There's no doubt HealthCare.gov was weighed down by technical problems and that there are concerns about the ACA that need to be addressed. But this doesn't mean we should abandon the crucial health care reform that is now, for the first time, the law of the land.
HR 123: The Congressional Twitter Expansion Act: Authorizes members of the House of Representatives the exclusive privilege of utilizing 175 characters when engaged in the act of tweeting if said tweeting is conducted on the floor of Congress when the body is in session or during the State of the Union address.
Even if we stipulate that adding people to an existing program is easier than setting up a new system of coverage, comparing Medicaid enrollment to exchange enrollment at this point in time is not even close to an apples to apples comparison. Here is why.
Clearly, our political system is going through some of its greatest challenges. When competing values are so polarized, systemic seventh level thinking doesn't see the light of day as the entire system heads into collapse.
What is so ironic is that the very congressmen and women who were berating Sebelius due to ACA's website failure have been trying to repeal, replace and de-fund the ACA.
The fact is that more than 700,000 Americans have managed to apply for a new health insurance plan. How did these people get through? With tenacity, consumer smarts, and some of the steps highlighted below.
In every one of those cases, the customers who lost their plans are being offered better plans -- either by their current insurance carrier or on the government-run exchange.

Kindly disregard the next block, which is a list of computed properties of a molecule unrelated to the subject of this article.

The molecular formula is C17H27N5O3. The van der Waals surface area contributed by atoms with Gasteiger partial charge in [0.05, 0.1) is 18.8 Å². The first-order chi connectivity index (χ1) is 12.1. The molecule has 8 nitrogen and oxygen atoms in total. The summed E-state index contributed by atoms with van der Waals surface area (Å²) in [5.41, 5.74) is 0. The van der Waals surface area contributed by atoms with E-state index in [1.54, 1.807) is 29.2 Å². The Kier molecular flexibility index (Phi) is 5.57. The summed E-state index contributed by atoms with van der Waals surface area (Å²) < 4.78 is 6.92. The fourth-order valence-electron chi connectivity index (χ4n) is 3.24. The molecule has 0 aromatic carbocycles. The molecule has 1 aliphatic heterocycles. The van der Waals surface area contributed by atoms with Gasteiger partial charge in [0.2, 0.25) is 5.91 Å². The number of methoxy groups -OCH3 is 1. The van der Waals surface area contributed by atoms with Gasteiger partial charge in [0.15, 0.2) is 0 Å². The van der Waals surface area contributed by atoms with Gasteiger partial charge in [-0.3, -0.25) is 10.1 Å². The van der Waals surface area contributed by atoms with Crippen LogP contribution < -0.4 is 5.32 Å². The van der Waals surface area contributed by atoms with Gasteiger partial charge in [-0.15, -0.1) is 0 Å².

Web access to insurance under the Affordable Care Act has been the redheaded step-child of Republican talking points as they drive to find a way out t...
Am I unique among doctors in how little I pay for medical malpractice? Not really, but before we discuss what other doctors pay, I'd like to discuss national trends for medical malpractice. Believe it or not, the cost of medical malpractice has been dropping, nationally, for about a decade.
The media have taken the bait, and reduced an important policy debate to the bite-size of what fits on cable news in between stories about celebrity break-ups and new diet books. The idea they are parroting fits on a bumper sticker.
The opponents of reform have used reckless, baseless charges to try to kill reform. I'm glad that President Obama used a slight exaggeration to finally provide secure health coverage for all Americans.
If Jesus wandered today's world, how might he have advised us to respond to the Affordable Care Act?
Watching the Congressional hearing yesterday where Health and Human Services Secretary Kathleen Sebelius testified about the rollout of the Affordable Care Act, I was struck by the reality of how far Congress has moved from the search for the truth, and a goal to really understand and fix problems.
Although the Affordable Care Act presents an extra to-do on the freelancer's list, the potential for insurance coverage at somewhat equitable rates for the self-employed has caused quite a stir in the independent contractor world.
Talk to a passionate Democrat and they'll more than likely offer you this lofty opinion of themselves: "We're the smart ones. The rational and logical ones. The ones who care about others. We're better than they are." But are they?
If you think that lack of access to dental care is just a problem for the poor in this country, think again. More and more middle-income Americans, even those with dental insurance, are finding that going to the dentist for even routine care is not a possibility because of the cost.